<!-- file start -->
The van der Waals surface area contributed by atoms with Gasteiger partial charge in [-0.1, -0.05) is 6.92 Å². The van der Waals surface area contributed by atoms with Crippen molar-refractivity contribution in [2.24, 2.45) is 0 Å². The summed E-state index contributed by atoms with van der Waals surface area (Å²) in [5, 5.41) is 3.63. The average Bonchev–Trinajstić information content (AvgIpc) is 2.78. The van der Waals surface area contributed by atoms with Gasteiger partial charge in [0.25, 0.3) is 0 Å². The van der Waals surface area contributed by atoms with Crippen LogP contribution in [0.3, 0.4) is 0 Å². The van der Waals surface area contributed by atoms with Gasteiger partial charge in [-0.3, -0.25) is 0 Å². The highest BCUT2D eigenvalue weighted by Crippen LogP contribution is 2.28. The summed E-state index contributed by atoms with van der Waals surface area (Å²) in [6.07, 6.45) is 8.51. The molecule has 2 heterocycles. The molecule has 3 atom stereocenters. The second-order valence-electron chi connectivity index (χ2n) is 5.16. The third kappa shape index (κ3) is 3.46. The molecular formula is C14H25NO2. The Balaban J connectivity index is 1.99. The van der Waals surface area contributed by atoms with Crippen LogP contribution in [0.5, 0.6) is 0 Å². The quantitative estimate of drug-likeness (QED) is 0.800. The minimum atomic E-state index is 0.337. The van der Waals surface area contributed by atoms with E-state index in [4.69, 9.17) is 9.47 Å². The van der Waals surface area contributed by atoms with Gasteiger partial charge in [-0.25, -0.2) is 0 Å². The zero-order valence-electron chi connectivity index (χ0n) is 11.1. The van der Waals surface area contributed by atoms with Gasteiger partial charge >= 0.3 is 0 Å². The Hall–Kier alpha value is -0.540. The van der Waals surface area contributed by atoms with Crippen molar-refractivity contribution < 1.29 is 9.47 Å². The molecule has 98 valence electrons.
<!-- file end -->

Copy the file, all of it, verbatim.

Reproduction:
The van der Waals surface area contributed by atoms with Gasteiger partial charge in [-0.1, -0.05) is 6.92 Å². The van der Waals surface area contributed by atoms with Crippen molar-refractivity contribution in [2.24, 2.45) is 0 Å². The summed E-state index contributed by atoms with van der Waals surface area (Å²) in [5, 5.41) is 3.63. The average Bonchev–Trinajstić information content (AvgIpc) is 2.78. The van der Waals surface area contributed by atoms with Gasteiger partial charge in [0.25, 0.3) is 0 Å². The van der Waals surface area contributed by atoms with Crippen LogP contribution in [0.3, 0.4) is 0 Å². The van der Waals surface area contributed by atoms with Gasteiger partial charge in [-0.3, -0.25) is 0 Å². The highest BCUT2D eigenvalue weighted by Crippen LogP contribution is 2.28. The summed E-state index contributed by atoms with van der Waals surface area (Å²) in [6.07, 6.45) is 8.51. The molecule has 2 heterocycles. The molecule has 3 atom stereocenters. The second-order valence-electron chi connectivity index (χ2n) is 5.16. The third kappa shape index (κ3) is 3.46. The molecular formula is C14H25NO2. The Balaban J connectivity index is 1.99. The van der Waals surface area contributed by atoms with Crippen LogP contribution in [0.5, 0.6) is 0 Å². The quantitative estimate of drug-likeness (QED) is 0.800. The minimum atomic E-state index is 0.337. The van der Waals surface area contributed by atoms with E-state index in [4.69, 9.17) is 9.47 Å². The van der Waals surface area contributed by atoms with Gasteiger partial charge in [-0.25, -0.2) is 0 Å². The zero-order valence-electron chi connectivity index (χ0n) is 11.1. The van der Waals surface area contributed by atoms with Gasteiger partial charge >= 0.3 is 0 Å². The Hall–Kier alpha value is -0.540. The van der Waals surface area contributed by atoms with Crippen molar-refractivity contribution < 1.29 is 9.47 Å². The molecule has 98 valence electrons.